INTERVIEW: David Gunn – KING 810

After aggressively commanding the attention of the entire industry when they first came about, KING 810 were a band with something to say and absolutely no fear with how they said it. Memoirs Of A Murderer was easily the best debut of 2014 and even now still stands tall as a monolithic telescope from which everyone was abel to view KING 810‘s bleak reality as they survived in the crime ridden city of Flint, Michigan. Now KING 810 are gearing up to release their second album, title La Petite Mort Or A Conversation With God. We got the chance to talk to front man and chief lyricist David Gunn about everything that has, or hasn’t, changed in the two years since we last heard from them as well as everything that went into making an album that is literally dripping in emotion, atmosphere and violence.

So, in the two years since Memoirs Of A Murderer came out, how has Flint changed, if it has at all?

David: Don’t you watch CNN? It hasn’t changed, we’ve got this new water crisis. The water gives you lead poisoning, if you drink it, it makes you retarded and they haven’t fixed it, it’s been over two years. That’s one way it changed, we didn’t have that I guess…

You guys did some charity work for that cause, contributing the song Crow’s Feet to the Not Safe To Drink compilation album, how did that come about?

David: umm, I guess it was just the flavour of the week, and just the topic that everyone seemed to talk about. It’s all done now and it’s still very much a problem. Y’know, everyone thinks they’re helping, but we got involved because we live here, aha. Y’know I had already talked about it on The Midwest Monsters II, the little EP/Tape. I’d already mentioned it on a song called Let Me Be Alone and it says ‘I feel like I shouldn’t talk about knives and guns when they can’t even serve water in the schools where I’m from’. I had already mentioned it but everyone took it with a grain of salt and brushed it off, but that one [Crows Feet] I guess ended up bubbling to the surface. It wasn’t any new kind of development or discovery for us though, we live here and we drink the fucking shit.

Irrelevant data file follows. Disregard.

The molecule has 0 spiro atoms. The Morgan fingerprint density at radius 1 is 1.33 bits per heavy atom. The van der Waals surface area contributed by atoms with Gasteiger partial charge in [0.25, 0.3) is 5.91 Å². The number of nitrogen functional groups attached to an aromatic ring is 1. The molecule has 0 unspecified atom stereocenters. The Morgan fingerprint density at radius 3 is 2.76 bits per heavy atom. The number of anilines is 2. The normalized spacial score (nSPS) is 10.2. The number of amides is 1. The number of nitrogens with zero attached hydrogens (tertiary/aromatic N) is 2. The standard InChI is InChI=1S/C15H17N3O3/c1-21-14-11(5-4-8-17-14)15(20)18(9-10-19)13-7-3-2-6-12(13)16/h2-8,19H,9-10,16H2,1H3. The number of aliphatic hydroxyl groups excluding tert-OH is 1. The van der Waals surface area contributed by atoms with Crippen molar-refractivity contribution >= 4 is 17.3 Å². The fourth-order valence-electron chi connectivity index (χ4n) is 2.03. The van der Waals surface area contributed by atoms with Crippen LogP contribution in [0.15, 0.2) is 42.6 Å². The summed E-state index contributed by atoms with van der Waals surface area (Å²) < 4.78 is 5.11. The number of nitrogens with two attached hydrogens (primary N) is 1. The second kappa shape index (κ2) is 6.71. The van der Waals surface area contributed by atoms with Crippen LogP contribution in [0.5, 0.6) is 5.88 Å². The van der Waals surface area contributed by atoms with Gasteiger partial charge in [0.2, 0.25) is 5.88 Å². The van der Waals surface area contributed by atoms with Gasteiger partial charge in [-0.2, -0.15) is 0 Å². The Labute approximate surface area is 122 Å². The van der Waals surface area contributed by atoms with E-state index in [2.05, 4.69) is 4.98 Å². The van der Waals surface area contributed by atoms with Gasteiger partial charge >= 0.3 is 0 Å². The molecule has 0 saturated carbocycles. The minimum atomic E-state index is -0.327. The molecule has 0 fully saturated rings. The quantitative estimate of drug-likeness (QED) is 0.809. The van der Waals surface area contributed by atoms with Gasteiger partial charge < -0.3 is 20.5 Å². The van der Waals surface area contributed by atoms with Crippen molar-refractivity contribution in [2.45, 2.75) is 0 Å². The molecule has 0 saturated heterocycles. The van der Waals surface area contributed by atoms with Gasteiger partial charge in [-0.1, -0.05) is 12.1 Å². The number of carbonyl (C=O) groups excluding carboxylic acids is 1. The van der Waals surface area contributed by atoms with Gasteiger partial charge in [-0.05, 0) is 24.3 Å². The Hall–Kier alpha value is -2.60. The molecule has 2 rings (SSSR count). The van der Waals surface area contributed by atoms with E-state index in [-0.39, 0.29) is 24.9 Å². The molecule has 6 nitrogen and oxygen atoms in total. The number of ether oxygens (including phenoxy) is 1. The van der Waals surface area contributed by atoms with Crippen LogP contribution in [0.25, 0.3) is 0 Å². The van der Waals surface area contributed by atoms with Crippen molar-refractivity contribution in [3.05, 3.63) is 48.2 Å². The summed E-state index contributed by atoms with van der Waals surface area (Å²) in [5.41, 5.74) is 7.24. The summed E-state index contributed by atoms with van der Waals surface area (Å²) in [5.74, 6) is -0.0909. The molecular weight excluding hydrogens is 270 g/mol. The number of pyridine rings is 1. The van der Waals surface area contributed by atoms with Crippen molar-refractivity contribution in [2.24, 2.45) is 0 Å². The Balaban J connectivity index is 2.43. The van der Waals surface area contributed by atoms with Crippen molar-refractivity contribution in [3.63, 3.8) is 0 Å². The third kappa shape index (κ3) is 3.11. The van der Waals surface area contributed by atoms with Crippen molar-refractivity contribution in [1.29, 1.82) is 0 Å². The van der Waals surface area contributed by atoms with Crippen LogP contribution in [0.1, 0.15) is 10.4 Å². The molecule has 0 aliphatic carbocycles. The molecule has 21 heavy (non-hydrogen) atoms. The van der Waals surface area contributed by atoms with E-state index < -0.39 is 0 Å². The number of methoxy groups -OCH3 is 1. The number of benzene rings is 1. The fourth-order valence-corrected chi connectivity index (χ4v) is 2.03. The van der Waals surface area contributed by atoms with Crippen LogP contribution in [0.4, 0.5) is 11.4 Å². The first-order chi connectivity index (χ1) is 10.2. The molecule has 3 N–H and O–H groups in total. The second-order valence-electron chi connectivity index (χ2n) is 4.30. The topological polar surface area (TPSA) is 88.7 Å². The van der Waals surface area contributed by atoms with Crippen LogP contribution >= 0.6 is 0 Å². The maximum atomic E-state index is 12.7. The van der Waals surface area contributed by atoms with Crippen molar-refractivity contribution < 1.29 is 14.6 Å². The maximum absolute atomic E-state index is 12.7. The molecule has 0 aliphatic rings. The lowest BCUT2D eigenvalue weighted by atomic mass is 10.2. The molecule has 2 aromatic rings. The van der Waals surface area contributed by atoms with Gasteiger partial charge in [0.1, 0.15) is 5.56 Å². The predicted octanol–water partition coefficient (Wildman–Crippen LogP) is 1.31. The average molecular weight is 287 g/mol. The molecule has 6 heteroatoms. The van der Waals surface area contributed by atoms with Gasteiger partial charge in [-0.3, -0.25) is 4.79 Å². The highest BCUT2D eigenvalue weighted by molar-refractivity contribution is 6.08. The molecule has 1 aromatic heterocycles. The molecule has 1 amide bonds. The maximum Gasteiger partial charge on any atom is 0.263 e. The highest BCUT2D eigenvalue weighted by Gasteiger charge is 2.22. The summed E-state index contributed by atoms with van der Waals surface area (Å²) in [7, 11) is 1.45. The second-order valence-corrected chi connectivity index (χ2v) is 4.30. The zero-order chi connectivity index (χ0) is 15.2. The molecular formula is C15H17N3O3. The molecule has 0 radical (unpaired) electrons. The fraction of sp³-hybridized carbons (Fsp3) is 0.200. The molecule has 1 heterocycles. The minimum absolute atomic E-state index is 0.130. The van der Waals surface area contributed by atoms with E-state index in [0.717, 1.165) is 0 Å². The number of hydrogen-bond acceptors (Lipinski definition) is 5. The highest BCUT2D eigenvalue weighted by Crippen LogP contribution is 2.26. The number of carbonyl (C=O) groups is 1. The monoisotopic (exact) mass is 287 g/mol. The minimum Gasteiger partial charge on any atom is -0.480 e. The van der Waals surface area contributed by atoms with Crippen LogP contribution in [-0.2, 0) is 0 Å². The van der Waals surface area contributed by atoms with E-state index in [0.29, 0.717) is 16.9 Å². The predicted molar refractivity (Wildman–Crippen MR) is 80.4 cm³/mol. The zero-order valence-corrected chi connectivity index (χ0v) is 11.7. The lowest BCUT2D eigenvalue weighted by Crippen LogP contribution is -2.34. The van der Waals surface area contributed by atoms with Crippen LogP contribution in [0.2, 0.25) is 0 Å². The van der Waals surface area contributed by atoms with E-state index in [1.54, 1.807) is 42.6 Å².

How have you and the other members of KING 810 changed since Memoirs? Because after listening to La Petite Mort, it feels like something has happened to cause a shift in creativity.

David: Uh, well, life happened [laughs]. I dunno, was just in a different place at that time man.

What was the main objective when writing La Petite Mort?

David: It’s not a single message we want to get across, just like I cant name all the things that have happened over the last two years. I can’t name the single objective, I don’t have Wikipedia syndrome, and I can’t give you an elevator pitch. The record to me is a much better record; it has a lot of characteristics to it. It’s empowering in a way, I didn’t feel empowered by the last record. I don’t think, if someone were to listen to it [Memoirs Of A Murderer], that they would find it inspirational, they wouldn’t find those characteristics at all on the last record. Whilst there are some differences that the records have, as far as objectives go…you have to care what everyone else thinks to have objectives. To me, we’re writing just like we always have. Each lyric and each song has many different meanings and we are thorough with regards to the work, the moment you add objectives it takes it all out of the artistic realm and into the real world.

Sounds like the writing is all very organic for you guys…

David: Yeah, but at the same time everything is done by design. We’re a group writing songs, just like every other group. Except everyone’s design is pretty shallow and shit, done by armchair experts and ours actually has several layers of meaning and incorporates a lot of things I don’t find in other peoples work.

La Petite Mort sounds like it has two separate halves, was that a conscious decision?

David: Everything we do is a conscious decision, but I think I have to disagree with you. The last album had two spoken word pieces, two acoustic tracks, three atmospheric, sorta really environmental tracks and then six heavy tracks. This record is actually no different; I just think it’s the perception. Memoirs… was 40%, maybe 45% heavy and yet we’re put into the category of being a ‘heavy band’. So when this record comes, it only feels like two separate halves if you believe it to be, we don’t. There’s always been, erm…I just don’t think you can have the Yin without the Yang. I don’t even wanna say it’s like the two sides of a coin because it’s a multifaceted dice. I think you’re a shitty artist if you can’t convey more than one attitude or feel. You can’t convey anger without feeling happiness; you can’t convey hate without conveying love.